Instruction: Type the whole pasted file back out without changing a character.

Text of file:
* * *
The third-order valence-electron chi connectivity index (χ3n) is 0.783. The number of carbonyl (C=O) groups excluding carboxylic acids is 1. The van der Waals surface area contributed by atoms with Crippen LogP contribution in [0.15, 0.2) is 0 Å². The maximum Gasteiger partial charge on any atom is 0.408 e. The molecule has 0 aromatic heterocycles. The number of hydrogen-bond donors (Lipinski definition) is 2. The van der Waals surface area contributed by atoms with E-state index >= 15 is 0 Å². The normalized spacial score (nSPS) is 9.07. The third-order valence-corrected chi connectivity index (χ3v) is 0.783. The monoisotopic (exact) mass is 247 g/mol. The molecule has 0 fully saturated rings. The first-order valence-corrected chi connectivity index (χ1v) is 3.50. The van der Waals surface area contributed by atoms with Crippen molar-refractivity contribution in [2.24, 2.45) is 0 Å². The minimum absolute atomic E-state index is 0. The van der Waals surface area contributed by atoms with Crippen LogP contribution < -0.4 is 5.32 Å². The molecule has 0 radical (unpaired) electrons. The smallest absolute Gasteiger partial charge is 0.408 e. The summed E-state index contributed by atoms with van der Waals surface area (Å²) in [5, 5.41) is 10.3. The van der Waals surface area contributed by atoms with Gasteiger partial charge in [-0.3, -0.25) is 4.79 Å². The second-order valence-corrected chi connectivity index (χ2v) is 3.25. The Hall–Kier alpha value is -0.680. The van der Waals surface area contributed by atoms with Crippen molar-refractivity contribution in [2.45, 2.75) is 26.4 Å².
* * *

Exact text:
The third-order valence-electron chi connectivity index (χ3n) is 0.783. The number of carbonyl (C=O) groups excluding carboxylic acids is 1. The van der Waals surface area contributed by atoms with Crippen LogP contribution in [0.15, 0.2) is 0 Å². The maximum Gasteiger partial charge on any atom is 0.408 e. The molecule has 0 aromatic heterocycles. The number of hydrogen-bond donors (Lipinski definition) is 2. The van der Waals surface area contributed by atoms with E-state index >= 15 is 0 Å². The normalized spacial score (nSPS) is 9.07. The third-order valence-corrected chi connectivity index (χ3v) is 0.783. The monoisotopic (exact) mass is 247 g/mol. The molecule has 0 fully saturated rings. The first-order valence-corrected chi connectivity index (χ1v) is 3.50. The van der Waals surface area contributed by atoms with Crippen molar-refractivity contribution in [2.24, 2.45) is 0 Å². The minimum absolute atomic E-state index is 0. The van der Waals surface area contributed by atoms with Crippen LogP contribution < -0.4 is 5.32 Å². The molecule has 0 radical (unpaired) electrons. The smallest absolute Gasteiger partial charge is 0.408 e. The summed E-state index contributed by atoms with van der Waals surface area (Å²) in [5, 5.41) is 10.3. The van der Waals surface area contributed by atoms with Gasteiger partial charge in [-0.3, -0.25) is 4.79 Å². The second-order valence-corrected chi connectivity index (χ2v) is 3.25. The Hall–Kier alpha value is -0.680. The van der Waals surface area contributed by atoms with Crippen molar-refractivity contribution in [2.45, 2.75) is 26.4 Å².